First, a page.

1956  Class  History
To The Tune: "Graduation Day"
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Memories!  Memories!
   Remember our first year at Portsmouth's fore­most school, Woodrow Wilson?  Upon entering the strange building, we were invaded by Student Council members who were more than glad to point the way to the Auditorium with an attitude of complete authority.     We were the lowest form of human ex­istence.  Yes, you guessed it-8th graders.
That was the year when the horrid third lunch half came into effect, and we ended up eating so early that it was like having a second breakfast.
   Do you recall our first exams which left us completely brainwashed and exhausted!
   After we were completely initiated into high school life as 8th graders, we really got up in the world by becoming Freshmen.  To the majority of boys it meant trying out for sports and at least mak­ing the team, even if it was just sitting on the bench; and to the girls it meant having their first crush on a mighty senior. Think of those four year schedules that we made out; some of us felt as if we were signing our lives away due to the new and strange subjects.
   At last we were invited to join various clubs. Then we really felt as if we were a part of Wilson.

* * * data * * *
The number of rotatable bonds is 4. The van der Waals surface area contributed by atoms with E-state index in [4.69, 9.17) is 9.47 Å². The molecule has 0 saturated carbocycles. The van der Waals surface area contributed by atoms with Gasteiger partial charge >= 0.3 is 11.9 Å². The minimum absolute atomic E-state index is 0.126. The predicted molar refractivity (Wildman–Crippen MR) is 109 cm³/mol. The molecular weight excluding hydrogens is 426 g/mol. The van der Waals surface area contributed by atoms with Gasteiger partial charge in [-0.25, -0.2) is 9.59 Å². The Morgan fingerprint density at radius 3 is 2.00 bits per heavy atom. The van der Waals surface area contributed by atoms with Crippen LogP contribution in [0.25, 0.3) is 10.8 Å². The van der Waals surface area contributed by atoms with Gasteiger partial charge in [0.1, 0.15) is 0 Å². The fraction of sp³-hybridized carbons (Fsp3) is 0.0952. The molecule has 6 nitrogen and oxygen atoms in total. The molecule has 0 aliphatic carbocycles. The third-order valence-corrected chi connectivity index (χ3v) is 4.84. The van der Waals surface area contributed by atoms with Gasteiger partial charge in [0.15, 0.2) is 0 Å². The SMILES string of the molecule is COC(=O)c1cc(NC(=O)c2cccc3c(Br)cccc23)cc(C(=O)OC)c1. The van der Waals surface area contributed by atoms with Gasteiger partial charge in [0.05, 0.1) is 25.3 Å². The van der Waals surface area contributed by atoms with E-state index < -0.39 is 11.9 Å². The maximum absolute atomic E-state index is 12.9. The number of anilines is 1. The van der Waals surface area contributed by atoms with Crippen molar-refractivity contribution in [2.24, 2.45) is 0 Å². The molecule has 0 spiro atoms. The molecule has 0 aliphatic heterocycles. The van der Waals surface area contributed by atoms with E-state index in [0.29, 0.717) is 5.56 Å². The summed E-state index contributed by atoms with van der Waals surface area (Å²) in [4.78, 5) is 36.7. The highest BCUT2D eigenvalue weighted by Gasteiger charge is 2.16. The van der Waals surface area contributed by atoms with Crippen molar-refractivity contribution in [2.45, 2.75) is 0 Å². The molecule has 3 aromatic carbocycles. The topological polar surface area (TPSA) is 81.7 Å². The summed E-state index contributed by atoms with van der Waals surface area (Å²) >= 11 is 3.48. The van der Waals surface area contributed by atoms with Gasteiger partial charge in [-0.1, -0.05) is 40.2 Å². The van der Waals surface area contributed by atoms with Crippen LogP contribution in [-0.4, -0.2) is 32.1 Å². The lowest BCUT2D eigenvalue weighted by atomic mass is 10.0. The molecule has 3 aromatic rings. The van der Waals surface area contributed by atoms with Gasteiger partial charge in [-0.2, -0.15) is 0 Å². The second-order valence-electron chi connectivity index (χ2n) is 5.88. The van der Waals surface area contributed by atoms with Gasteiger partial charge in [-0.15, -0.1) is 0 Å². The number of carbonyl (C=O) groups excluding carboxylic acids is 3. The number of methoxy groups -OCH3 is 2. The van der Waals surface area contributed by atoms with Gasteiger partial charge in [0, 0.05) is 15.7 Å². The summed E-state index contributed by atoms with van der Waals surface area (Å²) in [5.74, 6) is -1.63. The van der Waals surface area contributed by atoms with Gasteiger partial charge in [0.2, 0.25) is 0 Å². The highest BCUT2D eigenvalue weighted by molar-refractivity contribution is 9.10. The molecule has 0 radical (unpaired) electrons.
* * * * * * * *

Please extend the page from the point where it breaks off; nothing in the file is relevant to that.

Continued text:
That first football game was something that none of us will ever forget.  Remember sitting in the stands in 30 degree weather and yelling so long and hard that we couldn't speak on Saturday morning?
   In our Sophomore year, due to the fact that our studies were getting harder, we had to put our noses to the grindstone and re4ly buckle down and study more than ever.  That was the year the girls had the opportunity to try out for the J. V. Cheerleading Squad. But alas! Only ten lucky girls made
it.  Also, the new report cards came out carrying the ever important exam grades.
   What a thrill and honor it was being able to run for student council.  How hard we worked, and how proud we were when Dennis McMurran was elected Vice-President. -
   Goodness, only one year to go at the old Wilson High.  That year was really V-I-C-T-O-R-Y year.  We had the State Champion football team, Eastern District basketball winner, State Champion public speaker and an award winning annual.
   The Junior Class officers were really select: Bob White, president; Gloria Mercer, secretary; Buck Dodson, vice-president; Barbara Turner, girls' treas­urer; Sonny Mathias, boys' treasurer; and Joan Turner, representative.
   Remember how we all worked like mad putting together our Junior Class Minstrel? As the deadline drew near, the jangled nerves could be heard through-
out the halls.  Confusion prevailed as each in turn bravely smeared grease-paint far and wide.
   As the curtain went up and a hush fell upon the audience, the "Show" was finally on its way. With its successful climax, the Junior Class abundantly filled its coffers, but promptly and happily paid it all out on our elaborate and unique Jr.-Sr. Can we ever forget the long hours of hard work that were necessary to make such a dance possible?
   Finally, the most exciting and important part of our high school career was upon us. We were the elite; grand and glorious Seniors, or so we thought. To a stranger watching from the sidelines no difference could be distinguished between ourselves and Freshmen as we all tried desperately to read those crazy maps.